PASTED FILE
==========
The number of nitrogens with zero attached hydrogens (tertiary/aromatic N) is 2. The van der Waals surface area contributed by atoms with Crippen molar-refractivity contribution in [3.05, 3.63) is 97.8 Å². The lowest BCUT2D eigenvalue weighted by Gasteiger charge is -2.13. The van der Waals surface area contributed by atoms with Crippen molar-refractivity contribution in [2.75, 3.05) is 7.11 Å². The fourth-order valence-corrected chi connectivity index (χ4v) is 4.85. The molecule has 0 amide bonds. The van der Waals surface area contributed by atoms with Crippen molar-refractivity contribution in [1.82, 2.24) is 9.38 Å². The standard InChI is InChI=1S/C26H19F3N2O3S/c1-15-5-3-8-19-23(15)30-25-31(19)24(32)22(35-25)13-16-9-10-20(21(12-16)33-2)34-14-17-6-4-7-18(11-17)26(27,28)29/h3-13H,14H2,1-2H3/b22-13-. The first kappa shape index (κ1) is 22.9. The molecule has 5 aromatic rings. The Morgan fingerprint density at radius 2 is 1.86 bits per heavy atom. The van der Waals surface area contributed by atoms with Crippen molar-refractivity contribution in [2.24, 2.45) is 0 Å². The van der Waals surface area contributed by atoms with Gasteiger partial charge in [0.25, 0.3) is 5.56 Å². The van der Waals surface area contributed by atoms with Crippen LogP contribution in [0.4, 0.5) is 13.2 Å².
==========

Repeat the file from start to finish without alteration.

The number of nitrogens with zero attached hydrogens (tertiary/aromatic N) is 2. The van der Waals surface area contributed by atoms with Crippen molar-refractivity contribution in [3.05, 3.63) is 97.8 Å². The lowest BCUT2D eigenvalue weighted by Gasteiger charge is -2.13. The van der Waals surface area contributed by atoms with Crippen molar-refractivity contribution in [2.75, 3.05) is 7.11 Å². The fourth-order valence-corrected chi connectivity index (χ4v) is 4.85. The molecule has 0 amide bonds. The van der Waals surface area contributed by atoms with Crippen molar-refractivity contribution in [1.82, 2.24) is 9.38 Å². The standard InChI is InChI=1S/C26H19F3N2O3S/c1-15-5-3-8-19-23(15)30-25-31(19)24(32)22(35-25)13-16-9-10-20(21(12-16)33-2)34-14-17-6-4-7-18(11-17)26(27,28)29/h3-13H,14H2,1-2H3/b22-13-. The first kappa shape index (κ1) is 22.9. The molecule has 5 aromatic rings. The Morgan fingerprint density at radius 2 is 1.86 bits per heavy atom. The van der Waals surface area contributed by atoms with Crippen molar-refractivity contribution in [2.24, 2.45) is 0 Å². The van der Waals surface area contributed by atoms with Gasteiger partial charge in [0.25, 0.3) is 5.56 Å². The van der Waals surface area contributed by atoms with Crippen LogP contribution in [0.4, 0.5) is 13.2 Å².